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Giant kitesurf kites for towing boats

Giant kitesurf kites for towing boats
Giant kitesurf kites for towing boats

Yves Parlier came up with the idea of a Kitesurf kite towing after being dismasted during his 3rd participation in the Vendée Globe in 2000. An experienced navigator, he owed his survival to his ingenuity and knowledge of composites: he was able, using the resources at hand, to build a makeshift mast and navigate over halfway around the globe and reach the final destination of the race, six weeks after the other participants. He arrived with a single thought on his mind: “if only I had had a kite on board, that would have been a much better way to return to France".

This nature lover who is constantly looking for ways to reduce marine pollution, and in particular that of cargo freighters, believes that a kite could be the ideal solution for towing sailors stranded at sea. In addition, it would provide cargo freighters with an additional means of propulsion that would also help them to save close to 50% of their fuel.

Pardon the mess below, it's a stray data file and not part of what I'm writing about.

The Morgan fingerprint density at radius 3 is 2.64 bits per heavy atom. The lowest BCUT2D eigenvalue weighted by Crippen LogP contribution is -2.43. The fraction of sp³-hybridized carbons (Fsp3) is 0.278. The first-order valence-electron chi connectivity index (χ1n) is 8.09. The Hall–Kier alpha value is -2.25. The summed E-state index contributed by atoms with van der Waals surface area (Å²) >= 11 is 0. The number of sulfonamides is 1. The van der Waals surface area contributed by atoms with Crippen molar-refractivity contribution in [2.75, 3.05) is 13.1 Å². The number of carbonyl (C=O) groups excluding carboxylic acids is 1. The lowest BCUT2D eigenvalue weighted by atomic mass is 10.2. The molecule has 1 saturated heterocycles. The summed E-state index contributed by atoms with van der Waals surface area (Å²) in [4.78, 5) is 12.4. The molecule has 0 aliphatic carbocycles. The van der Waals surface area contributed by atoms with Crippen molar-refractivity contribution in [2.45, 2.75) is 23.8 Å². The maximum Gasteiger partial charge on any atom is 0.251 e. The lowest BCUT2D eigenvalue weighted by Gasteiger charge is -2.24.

A kite to tow boats…

This idea led to the creation of the “Beyond the Sea” consortium which groups Yves Parlier’s company Océa with, among others, the CMA CGM maritime group, Porcher Industrie, a leader in technical textiles, and Cousin Trestec, a leader in the manufacture of synthetic cables and ropes. After years spent in research and development, its first product, a kite for towing pleasure boats, the LIBERTYKITE®, was put on the market in June 2017. Intended for boats measuring between 4 and 18 metres, this emergency propulsion system is made from high-tenacity polyester. It is currently available in two versions: 10-metre and 20-metres.

… and save on fuel

The next step, which is scheduled to be achieved by 2020, will involve adapting the system to a merchant navy vessel, designing it with a surface of 400 to 1,600 square metres.  According to the former skipper, uptake of this system would reduce merchant ships’ fuel consumption by 20%, and reduce their greenhouse gas emissions at the same time. "If we consider that 90 % of world trade is conducted by sea, and that there are 100,000 merchant ships and one million fishing boats, this new technology can have a major positive impact on the environment”, explained Mr. Parlier.

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